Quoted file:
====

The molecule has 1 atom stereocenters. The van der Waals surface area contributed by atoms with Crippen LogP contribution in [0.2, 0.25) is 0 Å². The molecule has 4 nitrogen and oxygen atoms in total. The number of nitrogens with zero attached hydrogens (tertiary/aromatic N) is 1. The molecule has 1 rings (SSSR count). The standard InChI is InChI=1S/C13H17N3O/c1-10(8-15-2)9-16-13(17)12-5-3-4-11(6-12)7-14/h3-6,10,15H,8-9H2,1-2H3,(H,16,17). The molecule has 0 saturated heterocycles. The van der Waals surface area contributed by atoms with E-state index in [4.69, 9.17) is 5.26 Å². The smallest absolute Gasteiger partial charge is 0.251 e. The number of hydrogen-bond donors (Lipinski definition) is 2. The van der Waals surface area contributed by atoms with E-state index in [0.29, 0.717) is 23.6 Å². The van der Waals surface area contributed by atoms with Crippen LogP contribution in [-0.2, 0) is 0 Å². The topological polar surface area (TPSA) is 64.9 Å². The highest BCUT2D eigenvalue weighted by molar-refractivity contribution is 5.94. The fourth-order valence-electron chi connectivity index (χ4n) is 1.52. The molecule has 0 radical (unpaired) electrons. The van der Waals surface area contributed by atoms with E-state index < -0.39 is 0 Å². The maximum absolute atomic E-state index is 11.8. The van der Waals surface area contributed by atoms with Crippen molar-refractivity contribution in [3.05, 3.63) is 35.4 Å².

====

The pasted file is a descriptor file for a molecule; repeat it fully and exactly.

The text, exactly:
The molecule has 1 atom stereocenters. The van der Waals surface area contributed by atoms with Crippen LogP contribution in [0.2, 0.25) is 0 Å². The molecule has 4 nitrogen and oxygen atoms in total. The number of nitrogens with zero attached hydrogens (tertiary/aromatic N) is 1. The molecule has 1 rings (SSSR count). The standard InChI is InChI=1S/C13H17N3O/c1-10(8-15-2)9-16-13(17)12-5-3-4-11(6-12)7-14/h3-6,10,15H,8-9H2,1-2H3,(H,16,17). The molecule has 0 saturated heterocycles. The van der Waals surface area contributed by atoms with E-state index in [4.69, 9.17) is 5.26 Å². The smallest absolute Gasteiger partial charge is 0.251 e. The number of hydrogen-bond donors (Lipinski definition) is 2. The van der Waals surface area contributed by atoms with E-state index in [0.29, 0.717) is 23.6 Å². The van der Waals surface area contributed by atoms with Crippen LogP contribution in [-0.2, 0) is 0 Å². The topological polar surface area (TPSA) is 64.9 Å². The highest BCUT2D eigenvalue weighted by molar-refractivity contribution is 5.94. The fourth-order valence-electron chi connectivity index (χ4n) is 1.52. The molecule has 0 radical (unpaired) electrons. The van der Waals surface area contributed by atoms with E-state index < -0.39 is 0 Å². The maximum absolute atomic E-state index is 11.8. The van der Waals surface area contributed by atoms with Crippen molar-refractivity contribution in [3.05, 3.63) is 35.4 Å².